Sixth Circuit solidifies circuit split by rejecting “juridical link” exception to class action standing

Takeaway:  Federal Rule 23 authorizes representative litigation in the form of class actions that satisfy its various requirements.  The policy underlying the rule is efficiency.  For example, the numerosity element (Rule 23(a)(1)) requires that a class be “so numerous that joinder of all members is impractical.”  The “juridical link” doctrine extends Rule 23’s efficiency principles to class action standing, relying on the supposed standing of a certified class.  Recently, in Fox v. Saginaw County, Michigan, 67 F.4th 284 (6th Cir. 2023), the Sixth Circuit refused to follow Seventh Circuit caselaw applying the doctrine and joined the Second Circuit in rejecting it altogether.

The juridical link doctrine is best described as an efficiency exception to standing.  The doctrine grew out of dicta in a 1973 Ninth Circuit decision, “a time at which the Supreme Court had yet to clearly identify standing’s constitutional floor.”  Fox, 67 F.4th at 295-96 (discussing La Mar v. H & B Novelty & Loan Co., 489 F.2d 461 (9th Cir. 1973)).  In La Mar, the class representative brought suit against the pawn broker he used as well as all other pawn brokers in the state of Oregon, alleging that they had all violated the same statute.  The Ninth Circuit panel ruled that a plaintiff potentially could bring suit against defendants who did not harm that particular plaintiff if the defendants were “juridically related in a manner that suggests a single resolution of the dispute would be expeditious.” See id. at 296 (quoting La Mar, 489 F.2d at 466).

A circuit split has developed regarding the application of this doctrine.  In Payton v. County of Kane, 308 F.3d 673, 678–82 (7th Cir. 2002), the Seventh Circuit held that class plaintiffs “may bring a class action against some defendants who did not injure them if the class members would have standing and if the named plaintiff can meet Rule 23’s requirements.”  Fox, 67 F.4th at 293.  On the other side of this split, the Second Circuit has held that a plaintiff must have Article III standing at the time the complaint is filed, even if the complaint alleges a putative class action.  Id. (citing Mahon v. Ticor Title Ins. Co., 683 F.3d 59, 62–63, 65–66 (2d Cir. 2012)).

In Fox, the plaintiff-taxpayer brought suit against all counties in the state of Michigan, claiming they engaged in unconstitutional takings by foreclosing on properties, selling them, and recovering more than was due for unpaid property taxes.  The Eastern District of Michigan, relying on the juridical link doctrine, granted the plaintiff’s motion to certify a class against the county that injured him as well as all other counties in the state of Michigan.  The district court “reasoned that Fox could sue all 27 Counties because they had all kept surplus proceeds pursuant to the [Michigan General Property Tax] Act and because the class members had all suffered the same type of injury.”  67 F.4th at 291.  The Sixth Circuit granted the defendants’ Rule 23(f) petition to appeal the district court’s certification ruling.  Siding with the Second Circuit, the panel vacated the class certification order.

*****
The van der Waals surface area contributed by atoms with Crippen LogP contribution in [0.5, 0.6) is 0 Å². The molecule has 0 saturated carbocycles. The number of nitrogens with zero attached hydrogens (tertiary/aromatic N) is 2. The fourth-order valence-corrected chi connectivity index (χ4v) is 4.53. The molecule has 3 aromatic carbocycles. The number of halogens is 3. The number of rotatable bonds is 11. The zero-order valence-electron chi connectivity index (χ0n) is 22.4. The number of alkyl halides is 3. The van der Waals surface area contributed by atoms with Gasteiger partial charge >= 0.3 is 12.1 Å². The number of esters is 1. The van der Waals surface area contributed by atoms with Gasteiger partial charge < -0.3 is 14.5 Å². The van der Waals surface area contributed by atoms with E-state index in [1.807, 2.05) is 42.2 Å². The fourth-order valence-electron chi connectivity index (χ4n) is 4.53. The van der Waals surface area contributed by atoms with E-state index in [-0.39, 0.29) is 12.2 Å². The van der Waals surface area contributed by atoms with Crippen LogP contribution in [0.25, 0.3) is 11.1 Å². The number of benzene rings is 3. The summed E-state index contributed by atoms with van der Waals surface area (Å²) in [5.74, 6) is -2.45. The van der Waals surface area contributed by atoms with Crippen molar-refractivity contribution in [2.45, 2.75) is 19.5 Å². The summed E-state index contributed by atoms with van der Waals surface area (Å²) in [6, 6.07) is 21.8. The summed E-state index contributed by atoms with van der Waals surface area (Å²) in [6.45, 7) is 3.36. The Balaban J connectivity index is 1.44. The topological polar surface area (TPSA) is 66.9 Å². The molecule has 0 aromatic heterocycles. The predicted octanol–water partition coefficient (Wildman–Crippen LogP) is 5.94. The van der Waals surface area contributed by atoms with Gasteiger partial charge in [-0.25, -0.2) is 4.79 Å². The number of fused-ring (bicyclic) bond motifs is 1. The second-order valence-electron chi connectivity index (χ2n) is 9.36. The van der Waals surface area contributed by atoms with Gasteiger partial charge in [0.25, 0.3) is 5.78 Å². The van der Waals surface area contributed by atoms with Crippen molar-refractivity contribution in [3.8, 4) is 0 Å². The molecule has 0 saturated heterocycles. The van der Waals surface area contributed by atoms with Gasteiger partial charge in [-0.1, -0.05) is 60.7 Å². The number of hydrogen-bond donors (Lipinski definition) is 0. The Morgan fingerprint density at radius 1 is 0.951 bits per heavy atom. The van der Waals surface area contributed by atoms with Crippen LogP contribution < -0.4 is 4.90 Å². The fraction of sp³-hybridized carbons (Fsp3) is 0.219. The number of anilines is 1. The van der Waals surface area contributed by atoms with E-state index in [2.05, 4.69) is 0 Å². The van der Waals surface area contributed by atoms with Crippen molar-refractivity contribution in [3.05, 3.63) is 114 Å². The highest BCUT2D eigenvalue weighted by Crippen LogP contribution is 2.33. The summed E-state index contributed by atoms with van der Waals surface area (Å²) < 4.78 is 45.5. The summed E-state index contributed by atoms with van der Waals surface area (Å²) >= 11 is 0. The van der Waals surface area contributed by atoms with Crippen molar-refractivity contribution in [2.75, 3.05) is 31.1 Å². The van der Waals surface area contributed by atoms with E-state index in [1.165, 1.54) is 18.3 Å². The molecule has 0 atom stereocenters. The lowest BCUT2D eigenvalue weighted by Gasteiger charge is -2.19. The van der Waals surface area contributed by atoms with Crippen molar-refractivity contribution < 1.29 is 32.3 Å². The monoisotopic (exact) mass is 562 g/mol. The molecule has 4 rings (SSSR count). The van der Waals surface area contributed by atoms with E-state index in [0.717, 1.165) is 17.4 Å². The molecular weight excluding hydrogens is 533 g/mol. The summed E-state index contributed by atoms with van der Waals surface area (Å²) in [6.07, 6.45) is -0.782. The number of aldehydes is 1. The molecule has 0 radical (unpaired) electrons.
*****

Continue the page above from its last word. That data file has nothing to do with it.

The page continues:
The panel articulated three reasons for rejecting the juridical link doctrine.  First, Supreme Court precedent dictates that the three-part test for Article III standing – including the requirement that a plaintiff’s injury be traceable to each defendant – “applies with full force in the class-action context.” Fox, 67 F.4th at 294.  Second, a plaintiff must have standing when the complaint is filed.  In other words, because a district court lacks subject matter jurisdiction (and thus is without power to act in a case) unless a plaintiff has Article III standing, the question of standing cannot be deferred until the time a class is certified and the absent class members purportedly acquire their own standing.  Id. at 294-95.  Third, standing “is a key component of the Constitution’s separation of powers designed to protect defendants from that portion of the federal government’s coercive power vested in the judiciary.”  Id. at 295.  Accordingly, there is no “efficiency” exception to standing.  Id. at 296.

In addition to rejecting the doctrine as inconsistent with Supreme Court precedent, the panel examined historical “bills of peace” and other examples of representative litigation and found no historical support for the doctrine.  Fox, 67 F.4th at 298-300.

Finally, the panel ruled that the district court’s certification order, which was entered before any class discovery had been initiated and was based primarily on the allegations of the complaint, did not reflect the “rigorous analysis” required for Rule 23 certification.  Fox, 67 F.4th at 300-01.  Accordingly, in light of the possibility that the plaintiff could, on remand, recruit taxpayer plaintiffs from other Michigan counties, the panel “offer[ed] a few observations to help guide any renewed certification proceedings,” including the need to show a plausible method for establishing damages on a class-wide basis, a process for addressing the counties’ individual defenses, and the possibility the landowners may have liens on their property from sources other than the government (such as mortgages).  Id. at *300, 301-02.

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